AUGUSTA, Maine — The Legislature took the first steps Wednesday in what could be a compromise on a controversial gun issue. 

The Mills administration and the Sportsmen’s Alliance of Maine have negotiated a new version of what’s called a 'red flag" bill, dealing with guns and mental illness. The bill would provide mechanism to temporarily take dangerous weapons away from people in a mental health crisis who are believed to pose a threat of violence.

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The Legislature’s Judiciary Committee heard arguments for and against the plan at Wednesday’s hearing. 

The compromise bill uses existing law that lets police take people into protective custody who are thought to be in a mental health crisis. They must be quickly evaluated by medical professionals, who then determine if the person poses a threat of violence to themself or others. 

If they do represent a threat, any dangerous weapons would be taken away for 14 days. Then, a court hearing would decide what happens next. The bill also requires a treatment plan for the person.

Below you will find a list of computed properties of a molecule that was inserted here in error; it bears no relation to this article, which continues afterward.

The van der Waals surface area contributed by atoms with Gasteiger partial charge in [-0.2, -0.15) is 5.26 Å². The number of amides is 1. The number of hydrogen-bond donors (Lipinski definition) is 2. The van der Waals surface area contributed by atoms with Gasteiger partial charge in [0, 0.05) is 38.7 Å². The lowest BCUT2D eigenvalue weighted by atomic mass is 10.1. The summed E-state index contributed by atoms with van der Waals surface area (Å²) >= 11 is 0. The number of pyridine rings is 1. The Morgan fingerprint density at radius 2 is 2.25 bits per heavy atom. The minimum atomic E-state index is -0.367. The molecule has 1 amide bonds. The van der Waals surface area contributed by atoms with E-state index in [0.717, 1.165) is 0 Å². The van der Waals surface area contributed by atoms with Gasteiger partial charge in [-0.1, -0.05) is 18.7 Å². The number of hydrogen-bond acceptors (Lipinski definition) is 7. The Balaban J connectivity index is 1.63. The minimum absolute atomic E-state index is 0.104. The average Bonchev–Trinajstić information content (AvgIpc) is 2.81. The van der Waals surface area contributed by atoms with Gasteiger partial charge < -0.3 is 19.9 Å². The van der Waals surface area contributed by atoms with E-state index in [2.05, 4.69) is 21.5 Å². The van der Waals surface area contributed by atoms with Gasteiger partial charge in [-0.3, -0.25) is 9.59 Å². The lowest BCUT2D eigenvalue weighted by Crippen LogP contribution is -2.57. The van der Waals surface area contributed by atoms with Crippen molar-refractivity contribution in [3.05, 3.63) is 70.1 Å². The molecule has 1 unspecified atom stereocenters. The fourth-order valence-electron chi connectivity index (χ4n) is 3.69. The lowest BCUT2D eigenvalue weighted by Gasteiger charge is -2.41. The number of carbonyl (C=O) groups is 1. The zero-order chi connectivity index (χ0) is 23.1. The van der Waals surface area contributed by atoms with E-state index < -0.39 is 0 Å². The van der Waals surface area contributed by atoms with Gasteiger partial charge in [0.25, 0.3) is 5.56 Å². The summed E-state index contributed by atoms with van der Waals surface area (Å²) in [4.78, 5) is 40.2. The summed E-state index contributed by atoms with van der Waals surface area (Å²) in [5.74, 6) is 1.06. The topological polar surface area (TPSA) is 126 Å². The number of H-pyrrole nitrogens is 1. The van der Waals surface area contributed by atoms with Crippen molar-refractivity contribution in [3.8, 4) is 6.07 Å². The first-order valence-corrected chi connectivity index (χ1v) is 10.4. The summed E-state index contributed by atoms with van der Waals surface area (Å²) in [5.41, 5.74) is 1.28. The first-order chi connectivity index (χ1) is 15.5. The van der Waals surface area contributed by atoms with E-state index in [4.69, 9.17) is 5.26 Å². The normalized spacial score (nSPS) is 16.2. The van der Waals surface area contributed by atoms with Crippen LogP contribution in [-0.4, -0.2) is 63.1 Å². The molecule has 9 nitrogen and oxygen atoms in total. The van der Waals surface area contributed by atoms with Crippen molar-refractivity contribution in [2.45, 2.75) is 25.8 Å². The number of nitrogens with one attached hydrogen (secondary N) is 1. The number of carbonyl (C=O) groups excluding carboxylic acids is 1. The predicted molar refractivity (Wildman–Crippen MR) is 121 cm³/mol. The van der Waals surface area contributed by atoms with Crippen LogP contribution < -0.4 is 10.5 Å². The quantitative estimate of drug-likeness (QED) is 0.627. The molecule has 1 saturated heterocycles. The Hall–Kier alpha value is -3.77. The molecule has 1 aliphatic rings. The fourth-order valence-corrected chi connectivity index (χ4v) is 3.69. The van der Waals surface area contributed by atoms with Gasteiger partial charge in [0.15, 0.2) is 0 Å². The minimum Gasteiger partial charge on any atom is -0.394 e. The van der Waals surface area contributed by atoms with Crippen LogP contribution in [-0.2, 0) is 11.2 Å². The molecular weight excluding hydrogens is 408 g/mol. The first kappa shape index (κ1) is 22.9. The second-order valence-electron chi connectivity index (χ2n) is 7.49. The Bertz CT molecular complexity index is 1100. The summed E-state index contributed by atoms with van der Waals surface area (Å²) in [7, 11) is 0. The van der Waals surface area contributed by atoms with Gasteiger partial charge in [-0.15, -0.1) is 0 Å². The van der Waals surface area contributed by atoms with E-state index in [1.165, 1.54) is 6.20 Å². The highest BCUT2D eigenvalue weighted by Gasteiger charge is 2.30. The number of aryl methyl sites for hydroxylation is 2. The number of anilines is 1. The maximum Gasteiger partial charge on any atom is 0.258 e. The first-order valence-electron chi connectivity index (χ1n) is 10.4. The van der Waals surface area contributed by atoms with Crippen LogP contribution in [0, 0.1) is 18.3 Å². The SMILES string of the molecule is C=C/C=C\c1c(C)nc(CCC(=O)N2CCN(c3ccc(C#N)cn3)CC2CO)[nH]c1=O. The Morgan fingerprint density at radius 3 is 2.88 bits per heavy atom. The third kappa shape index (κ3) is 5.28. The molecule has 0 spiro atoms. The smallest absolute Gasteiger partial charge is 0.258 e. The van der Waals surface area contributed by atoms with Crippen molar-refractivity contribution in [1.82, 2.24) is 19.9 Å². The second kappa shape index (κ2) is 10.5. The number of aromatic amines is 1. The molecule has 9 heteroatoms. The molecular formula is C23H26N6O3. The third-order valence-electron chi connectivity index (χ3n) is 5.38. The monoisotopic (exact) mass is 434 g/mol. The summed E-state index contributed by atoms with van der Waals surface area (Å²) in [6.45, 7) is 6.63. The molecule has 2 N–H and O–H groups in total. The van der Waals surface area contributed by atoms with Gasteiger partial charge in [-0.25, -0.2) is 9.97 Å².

Democratic Sen. Mike Carpenter, who also helped develop the bill, says it's an effort to balance the legitimate needs and concerns on both sides of the gun issue.

"I represent a lot of people in northern Maine," said Carpenter, "who value their gun rights but also a lot of people who care about the epidemic of gun violence in this country."

There appears to be broad support for the bill. David Trahan of the Sportsmen’s Alliance of Maine, who helped negotiate the agreement, says gun rights groups are not opposing the bill, and his group is actively supporting it. That represents a major political change in the gun issue.

Maine Moms Demand Action, which describes itself as a gun violence prevention group, says it is neither for nor against the bill.

It says it "appreciates that the Sportsman's Alliance and other gun rights groups are beginning to recognize that something needs to be done about gun violence," but feels "the Red Flag bill is a more comprehensive bill that addresses the many circumstances in which a dangerous individual may have access to a gun, rather than focusing solely on those who are dangerously mentally ill."

Maura Pillsbury of Freeport says they want the original and controversial red flag bill, which relies on an initial court hearing to decide if guns should be removed. She says the compromise doesn’t do enough to control guns.

"I believe it places the focus on mental health rather than guns and access, which is the real issue here," Pillsbury says.

The Maine Gun Safety Coalition says it is also supporting the compromise, calling it "a good start".

A representative of Maine prosecutors said many of them support the compromise, and Trahan said there appears to be a lot of support among Legislators.